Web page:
“Don’t tell me the moon is shining; show me the glint of light on broken glass.”
– Anton Chekhov (1860–1904)
According to Britain’s The Guardian:
When 25 noted authors were asked in 1987 to name the most crucial influences on their own work, Chekhov was cited by 10 of them, including Eudora Welty, Nadine Gordimer, and Raymond Carver; he received double the nominations of any other writer. Eudora Welty said “Reading Chekhov was just like the angels singing to me.”
High praise! Here are the beginnings of two Chekhov stories. First, “The Cook’s Wedding”:
Grisha, a fat, solemn little person of seven, was standing by the kitchen door listening and peeping through the keyhole. In the kitchen something extraordinary, and in his opinion never seen before, was taking place. A big, thick-set, red-haired peasant, with a beard, and a drop of perspiration on his nose, wearing a cabman’s full coat, was sitting at the kitchen table on which they chopped the meat and sliced the onions. He was balancing a saucer on the five fingers of his right hand and drinking tea out of it, and crunching sugar so loudly that it sent a shiver down Grisha’s back. Aksinya Stepanovna, the old nurse, was sitting on the dirty stool facing him, and she, too, was drinking tea. Her face was grave, though at the same time it beamed with a kind of triumph. Pelageya, the cook, was busy at the stove, and was apparently trying to hide her face. And on her face Grisha saw a regular illumination: it was burning and shifting through every shade of colour, beginning with a crimson purple and ending with a deathly white. She was continually catching hold of knives, forks, bits of wood, and rags with trembling hands, moving, grumbling to herself, making a clatter, but in reality doing nothing. She did not once glance at the table at which they were drinking tea, and to the questions put to her by the nurse she gave jerky, sullen answers without turning her face.
Or, from “A Joke”:
It was a bright winter midday. . . . There was a sharp snapping frost and the curls on Nadenka’s temples and the down on her upper lip were covered with silvery frost. She was holding my arm and we were standing on a high hill. From where we stood to the ground below there stretched a smooth sloping descent in which the sun was reflected as in a looking-glass. Beside us was a little sledge lined with bright red cloth.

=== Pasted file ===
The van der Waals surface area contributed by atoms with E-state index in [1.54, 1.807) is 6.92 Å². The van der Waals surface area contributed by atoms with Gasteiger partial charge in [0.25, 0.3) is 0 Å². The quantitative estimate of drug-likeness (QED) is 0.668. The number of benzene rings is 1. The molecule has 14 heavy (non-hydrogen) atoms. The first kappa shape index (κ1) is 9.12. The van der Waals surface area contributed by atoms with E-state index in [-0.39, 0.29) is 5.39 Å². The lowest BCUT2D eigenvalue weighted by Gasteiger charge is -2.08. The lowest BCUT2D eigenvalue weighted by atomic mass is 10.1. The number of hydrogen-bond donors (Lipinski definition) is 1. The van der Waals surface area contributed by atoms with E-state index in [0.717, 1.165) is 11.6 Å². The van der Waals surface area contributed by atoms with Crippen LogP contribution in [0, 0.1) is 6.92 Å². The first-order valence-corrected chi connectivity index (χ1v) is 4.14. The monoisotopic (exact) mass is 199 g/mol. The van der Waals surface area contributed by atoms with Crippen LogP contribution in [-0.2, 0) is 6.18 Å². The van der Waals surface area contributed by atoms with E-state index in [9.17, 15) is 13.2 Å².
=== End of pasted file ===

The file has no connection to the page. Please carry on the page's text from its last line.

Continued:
“Let us go down, Nadyezhda Petrovna!” I besought her. “Only once! I assure you we shall be all right and not hurt.”
But Nadenka was afraid. The slope from her little goloshes to the bottom of the ice hill seemed to her a terrible, immensely deep abyss. Her spirit failed her, and she held her breath as she looked down, when I merely suggested her getting into the sledge, but what would it be if she were to risk flying into the abyss!
Note that the advice “don’t tell me, show me” is not taken to extremes. We are told the occasional bit of information for dramatic effect, such as: Nadenka is afraid. But mostly, we are drawn into the story by quick, deft sketches. Reading Chekhov is like looking over the shoulder of a visual artist sketching a quick drawing, using only a few strokes – a setting, a character, an incident about to happen.
“A glint of light on broken glass” is just that . . . a quick flash of a concrete but brief image, an intriguing visual clue that, instead of telling all, draws us in by making us wonder . . . what’s it all about?